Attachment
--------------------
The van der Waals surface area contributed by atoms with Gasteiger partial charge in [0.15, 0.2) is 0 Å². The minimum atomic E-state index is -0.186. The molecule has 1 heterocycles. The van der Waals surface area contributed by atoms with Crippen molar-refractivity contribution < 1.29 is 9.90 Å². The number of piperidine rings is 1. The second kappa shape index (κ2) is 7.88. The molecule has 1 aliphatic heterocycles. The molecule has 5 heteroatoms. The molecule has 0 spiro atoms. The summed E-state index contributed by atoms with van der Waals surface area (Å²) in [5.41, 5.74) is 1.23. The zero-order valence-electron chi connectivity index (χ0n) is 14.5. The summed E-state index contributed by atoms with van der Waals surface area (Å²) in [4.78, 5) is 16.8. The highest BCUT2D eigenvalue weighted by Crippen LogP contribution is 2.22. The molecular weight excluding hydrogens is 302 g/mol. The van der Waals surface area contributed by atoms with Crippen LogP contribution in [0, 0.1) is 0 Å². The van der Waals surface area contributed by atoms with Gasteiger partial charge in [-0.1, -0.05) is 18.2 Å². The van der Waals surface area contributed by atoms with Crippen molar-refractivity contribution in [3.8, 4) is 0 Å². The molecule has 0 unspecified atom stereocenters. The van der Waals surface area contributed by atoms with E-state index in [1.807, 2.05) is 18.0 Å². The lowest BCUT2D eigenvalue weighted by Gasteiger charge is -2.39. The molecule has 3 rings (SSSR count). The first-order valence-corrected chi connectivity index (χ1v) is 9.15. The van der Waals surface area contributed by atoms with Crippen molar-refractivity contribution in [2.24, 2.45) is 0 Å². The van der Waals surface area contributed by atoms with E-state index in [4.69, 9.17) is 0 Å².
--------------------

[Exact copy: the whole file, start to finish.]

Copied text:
The van der Waals surface area contributed by atoms with Gasteiger partial charge in [0.15, 0.2) is 0 Å². The minimum atomic E-state index is -0.186. The molecule has 1 heterocycles. The van der Waals surface area contributed by atoms with Crippen molar-refractivity contribution < 1.29 is 9.90 Å². The number of piperidine rings is 1. The second kappa shape index (κ2) is 7.88. The molecule has 1 aliphatic heterocycles. The molecule has 5 heteroatoms. The molecule has 0 spiro atoms. The summed E-state index contributed by atoms with van der Waals surface area (Å²) in [5.41, 5.74) is 1.23. The zero-order valence-electron chi connectivity index (χ0n) is 14.5. The summed E-state index contributed by atoms with van der Waals surface area (Å²) in [4.78, 5) is 16.8. The highest BCUT2D eigenvalue weighted by Crippen LogP contribution is 2.22. The molecular weight excluding hydrogens is 302 g/mol. The van der Waals surface area contributed by atoms with Crippen LogP contribution in [0, 0.1) is 0 Å². The van der Waals surface area contributed by atoms with Gasteiger partial charge in [-0.1, -0.05) is 18.2 Å². The van der Waals surface area contributed by atoms with Crippen molar-refractivity contribution in [3.8, 4) is 0 Å². The molecule has 0 unspecified atom stereocenters. The van der Waals surface area contributed by atoms with E-state index in [1.807, 2.05) is 18.0 Å². The lowest BCUT2D eigenvalue weighted by Gasteiger charge is -2.39. The molecule has 3 rings (SSSR count). The first-order valence-corrected chi connectivity index (χ1v) is 9.15. The van der Waals surface area contributed by atoms with Crippen molar-refractivity contribution in [2.24, 2.45) is 0 Å². The van der Waals surface area contributed by atoms with E-state index in [4.69, 9.17) is 0 Å².